Red Face Solutions
How much do you know about rosacea (rose-AY-shuh)? Have you heard about this condition that's marked by very red, flushed skin, pimples, and even cracked, flaking skin? It can cause burning, itching, and pain. If it spreads to your eyes, it makes your eyes feel like you have sand trapped under the eyelids. Bulbous growths and thick skin may form on and around your nose. Rosacea is not a skin condition that gets a lot of press, yet millions of people have it.
My Rosacea Story
At the age of 16, I had my first experience with a horribly red face. I was in Algebra II, sitting under the intense overhead fluorescent lighting. My teacher looked at me and said: "Do you have a fever? Why are you so flushed? I don't want a sick person in my classroom. Go to the nurse now!" It was embarrassing to be called out in class like that. It was worse that this wasn't going to be the last time.
In the nurse's office, I was still flushed, but she found no signs of a fever and assumed I was simply sunburned, which I knew I was not. Yet, the redness persisted throughout the school day. The minute I left for the day, my skin was back to normal. I quickly learned to associate my episodes of flushing with the fluorescent lighting. Little did I know at that time that many people with rosacea are extremely sensitive to artificial lighting.
By the time I turned 30, I was dealing with two of the subtypes of rosacea: redness and pimples. I tried Clearasil, and it made it worse. I stopped wearing cosmetics, and it improved. I'd try a new moisturizer designed for breakouts and it worsened. It was not getting better unless I stopped using any skin creams, cleansers, and cosmetics. A trip to the doctor confirmed my suspicions. I was diagnosed with rosacea and put on Metrogel. Like many others, Metrogel stopped helping after about a year.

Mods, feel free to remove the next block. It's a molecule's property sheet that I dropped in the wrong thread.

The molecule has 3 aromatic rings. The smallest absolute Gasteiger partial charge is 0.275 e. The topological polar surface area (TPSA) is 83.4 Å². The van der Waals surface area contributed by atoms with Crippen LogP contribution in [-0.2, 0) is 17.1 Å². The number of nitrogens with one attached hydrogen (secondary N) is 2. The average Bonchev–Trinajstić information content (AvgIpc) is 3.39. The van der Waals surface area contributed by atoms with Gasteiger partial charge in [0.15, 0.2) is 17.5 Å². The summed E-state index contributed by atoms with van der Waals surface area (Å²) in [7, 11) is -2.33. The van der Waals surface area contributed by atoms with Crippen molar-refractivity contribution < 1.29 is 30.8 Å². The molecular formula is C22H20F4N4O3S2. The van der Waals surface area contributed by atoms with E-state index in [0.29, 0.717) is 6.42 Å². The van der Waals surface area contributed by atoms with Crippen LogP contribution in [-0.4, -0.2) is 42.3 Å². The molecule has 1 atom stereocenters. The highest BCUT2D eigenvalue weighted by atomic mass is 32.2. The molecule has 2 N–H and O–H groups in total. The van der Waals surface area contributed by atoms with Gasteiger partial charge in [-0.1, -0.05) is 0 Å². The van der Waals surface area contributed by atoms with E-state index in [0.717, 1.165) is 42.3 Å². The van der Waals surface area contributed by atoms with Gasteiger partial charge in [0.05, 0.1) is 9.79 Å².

In my 40s, ocular rosacea kicked in. I've heard all of the comments that people with a flushed, red face hear. "Have you been drinking? You look like you've been drinking." "Someone spent way too much time out in the sun yesterday." "Do you feel okay? You're really flushed. Should I call a doctor? Have you had your blood pressure checked recently? Maybe you need to sit down?" Once again, I headed to the doctor to discuss this new issue. Flaxseed oil, fish oil, warm compresses, and lubricating eye drops for dry eyes were the answer.
I'm not here as a medical expert. In fact, I urge you to see your doctor about your concerns with facial flushing and facial redness and asking to see a dermatologist for help. Insist on seeing a dermatologist if your insurance will cover it. While rosacea is incredibly common, it's not the only disease or condition that can cause facial redness. Make sure you're not dealing with another chronic condition or skin issue. If you are diagnosed with rosacea, I'm here to share my experiences and hopefully get others who are dealing with a red face to share their stories and offer suggestions on what helps them. One thing is true of rosacea. There is no cure, and what treatment works for one person may not help you at all.
What is Rosacea?
Rosacea is a skin disorder consisting of five subtypes. These subtypes are:
- Erythematotelangiectatic Rosacea: With subtype 1, persistent flushing and redness of the face are clearly visible. Sometimes the blood vessels on the face become visible.
- Papulopustular Rosacea: In addition to the facial redness from subtype 1, those with subtype 2 develop what looks like acne. Pimples and bumps form on top of the red facial skin.
- Phymatous Rosacea: Subtype 3, also known as rhinophyma, is one of the most disfiguring forms of rosacea. The skin thickens, especially over the nose, and causes the nose to look bulbous and deformed. This form of rosacea is more common in men.
- Ocular Rosacea: Finally, there is subtype 4, a form of rosacea that gets into the eyes. Those with ocular rosacea frequently feel like there is some sand or an eyelash in the eye. They are also more likely to develop painful styes on the eyelid.
- Neurogenic Rosacea: Pain and burning join rosacea's redness and inflammation.
There is no cure for rosacea, and there does not seem to be any specific cause. There are plenty of theories, but there's nothing solid to point to a real rosacea cause.